1. Find a system that works for you.

There are many different systems available to help you keep laundry under control.  You may need to try out a few systems until you find one that works for your family.  And as your family and daily/weekly schedules change, your system may need to change. My system has changed MANY times throughout my life as a mom.

One system is to focus on laundry one day each week and to just do all the laundry at once, then don’t think about laundry until next week.  If you choose this system you will need a place to store the dirty laundry until wash day…a place that doesn’t “take over” another place.  You will also need to be able to completely finish (including putting everything away), otherwise this system is not working for you.

This system may not work for you if you have your own septic system; generally it is recommended that you try to spread laundry out throughout the week so as not to overwhelm your septic system.  We do not use this system because the dirty laundry would overwhelm our bedroom, our septic system would not be working at its best and because I would feel stressed trying to get it all done and put away in one day.  But, this system did work well for me when I was single and married without kids.

Another system is to start a load of laundry every evening: throw all laundry from that day into the washer in the evening, run the load during the night, transfer to the dryer in the morning and put away during the day.

If you wash everything on cold (so colors don’t bleed) and don’t have any clothes that need special care, this system may work for you.  I choose to separate light-weight clothing from heavier clothes (jeans) and towels/linens from everything else.

However, during busy times of life I have been known to throw many things in together just so washing happens in a timely manner!  This may be a great system for someone who hates laundry or who works outside of the home or is in a very busy, stressful time in life.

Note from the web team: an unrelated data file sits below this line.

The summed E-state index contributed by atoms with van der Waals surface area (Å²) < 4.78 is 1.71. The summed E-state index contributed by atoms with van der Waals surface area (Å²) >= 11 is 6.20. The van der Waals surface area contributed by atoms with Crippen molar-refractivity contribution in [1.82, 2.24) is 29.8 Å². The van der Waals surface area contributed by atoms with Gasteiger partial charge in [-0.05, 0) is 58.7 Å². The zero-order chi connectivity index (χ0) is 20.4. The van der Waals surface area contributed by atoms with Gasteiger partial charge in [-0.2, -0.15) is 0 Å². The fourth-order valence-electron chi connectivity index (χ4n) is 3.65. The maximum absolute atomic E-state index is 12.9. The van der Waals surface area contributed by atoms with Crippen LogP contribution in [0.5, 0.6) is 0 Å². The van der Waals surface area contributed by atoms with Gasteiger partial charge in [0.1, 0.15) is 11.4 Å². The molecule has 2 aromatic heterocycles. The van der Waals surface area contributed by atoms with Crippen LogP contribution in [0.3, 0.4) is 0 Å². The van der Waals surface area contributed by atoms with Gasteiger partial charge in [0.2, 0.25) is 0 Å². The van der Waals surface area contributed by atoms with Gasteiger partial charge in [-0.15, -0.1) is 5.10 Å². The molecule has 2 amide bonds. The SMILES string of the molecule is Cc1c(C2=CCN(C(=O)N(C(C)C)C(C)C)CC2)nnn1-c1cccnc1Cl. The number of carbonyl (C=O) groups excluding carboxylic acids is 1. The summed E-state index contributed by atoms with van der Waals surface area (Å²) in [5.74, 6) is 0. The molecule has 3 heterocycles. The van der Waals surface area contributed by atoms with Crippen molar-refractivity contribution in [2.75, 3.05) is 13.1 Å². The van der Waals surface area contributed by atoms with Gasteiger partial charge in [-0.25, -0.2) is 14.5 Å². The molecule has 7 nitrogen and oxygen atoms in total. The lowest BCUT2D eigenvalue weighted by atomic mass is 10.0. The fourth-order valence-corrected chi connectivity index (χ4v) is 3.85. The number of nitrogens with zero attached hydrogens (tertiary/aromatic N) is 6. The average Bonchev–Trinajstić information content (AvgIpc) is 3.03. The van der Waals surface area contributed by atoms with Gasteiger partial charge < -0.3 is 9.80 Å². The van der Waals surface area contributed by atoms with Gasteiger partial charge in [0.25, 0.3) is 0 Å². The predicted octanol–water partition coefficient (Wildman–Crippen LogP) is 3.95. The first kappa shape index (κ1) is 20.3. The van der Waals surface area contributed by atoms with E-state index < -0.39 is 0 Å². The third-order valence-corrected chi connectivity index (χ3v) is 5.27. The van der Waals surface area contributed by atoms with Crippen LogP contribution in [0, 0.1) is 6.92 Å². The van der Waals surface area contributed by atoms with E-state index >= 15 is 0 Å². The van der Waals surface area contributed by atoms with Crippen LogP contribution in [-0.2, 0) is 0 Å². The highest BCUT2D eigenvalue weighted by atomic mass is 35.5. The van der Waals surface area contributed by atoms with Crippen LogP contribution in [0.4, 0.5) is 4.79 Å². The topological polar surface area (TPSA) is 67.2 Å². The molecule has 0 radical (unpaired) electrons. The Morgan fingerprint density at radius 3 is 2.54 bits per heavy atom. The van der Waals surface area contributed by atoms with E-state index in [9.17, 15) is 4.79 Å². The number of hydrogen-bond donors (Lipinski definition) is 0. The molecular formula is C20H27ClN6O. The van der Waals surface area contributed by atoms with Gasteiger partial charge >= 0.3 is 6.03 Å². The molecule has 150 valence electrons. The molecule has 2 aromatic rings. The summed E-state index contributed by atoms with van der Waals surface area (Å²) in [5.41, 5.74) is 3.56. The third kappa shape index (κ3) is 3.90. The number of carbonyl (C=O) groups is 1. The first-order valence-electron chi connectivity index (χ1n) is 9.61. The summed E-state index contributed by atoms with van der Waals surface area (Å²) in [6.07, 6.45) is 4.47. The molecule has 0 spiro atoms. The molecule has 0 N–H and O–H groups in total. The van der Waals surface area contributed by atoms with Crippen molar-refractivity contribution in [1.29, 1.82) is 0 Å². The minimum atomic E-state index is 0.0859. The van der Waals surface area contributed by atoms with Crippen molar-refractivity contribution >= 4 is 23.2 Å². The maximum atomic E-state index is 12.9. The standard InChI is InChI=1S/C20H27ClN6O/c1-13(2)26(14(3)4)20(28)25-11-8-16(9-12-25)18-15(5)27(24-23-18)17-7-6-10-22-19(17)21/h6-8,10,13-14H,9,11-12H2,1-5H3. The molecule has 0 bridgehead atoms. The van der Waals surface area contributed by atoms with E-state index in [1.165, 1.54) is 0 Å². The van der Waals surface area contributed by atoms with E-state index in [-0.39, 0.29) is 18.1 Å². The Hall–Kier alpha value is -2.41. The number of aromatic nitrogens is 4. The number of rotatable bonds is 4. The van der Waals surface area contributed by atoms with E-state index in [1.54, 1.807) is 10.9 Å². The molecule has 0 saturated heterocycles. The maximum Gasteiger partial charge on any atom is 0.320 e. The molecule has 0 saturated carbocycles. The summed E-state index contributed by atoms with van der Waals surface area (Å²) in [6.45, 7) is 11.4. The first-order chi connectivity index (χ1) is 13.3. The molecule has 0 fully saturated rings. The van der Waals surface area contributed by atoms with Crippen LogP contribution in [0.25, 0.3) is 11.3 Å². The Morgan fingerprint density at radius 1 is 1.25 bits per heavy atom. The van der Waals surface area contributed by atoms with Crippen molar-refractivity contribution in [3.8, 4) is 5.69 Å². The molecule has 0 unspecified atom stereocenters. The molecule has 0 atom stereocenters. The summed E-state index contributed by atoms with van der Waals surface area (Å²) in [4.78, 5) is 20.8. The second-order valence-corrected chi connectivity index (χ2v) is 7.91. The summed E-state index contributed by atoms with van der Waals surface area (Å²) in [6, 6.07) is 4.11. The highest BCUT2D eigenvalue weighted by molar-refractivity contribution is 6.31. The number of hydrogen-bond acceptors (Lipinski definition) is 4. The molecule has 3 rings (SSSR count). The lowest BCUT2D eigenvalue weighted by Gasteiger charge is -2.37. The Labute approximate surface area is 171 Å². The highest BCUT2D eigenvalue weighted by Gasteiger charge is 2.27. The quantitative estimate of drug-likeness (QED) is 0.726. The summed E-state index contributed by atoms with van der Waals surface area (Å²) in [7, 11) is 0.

The system that is working for me right now, is to do one (or two) complete loads of laundry each day.  I have three laundry baskets (each holds about one load of laundry).  One basket is for towels and linens; these get washed on a HOT.  One for light-weight clothes of any color; these get washed on COLD.  The last basket is for jeans and other heavy-weight clothing; these get washed on COLD.  When a basket is full, I do that load of wash.

2. Choose Easy-Care Clothing

Another way to simplify laundry is to choose clothing that is easy to wash and wear…machine washable and no ironing!  If your daily life allows (and especially for kids), choose clothing made from fabrics that wash easily in the washing machine and are easy to dry in the dryer or air dry.  Avoid clothing that needs to be ironed after each wash.  If you lead a casual life, many button down shirts (like chambray or flannel or poplin) can avoid ironing if hung to dry.  They won’t be as crisp as if you ironed them, but they won’t look wrinkled either!  I rarely iron clothes…only for special occasions like weddings, funerals or special events, if I have a few extra minutes I might do a fast iron on some things before church.  I’d like to try a garment steamer sometime…I think this would be a quick and easy way to get rid of a few wrinkles quickly and easily…and without an ironing board!

Daily Uniform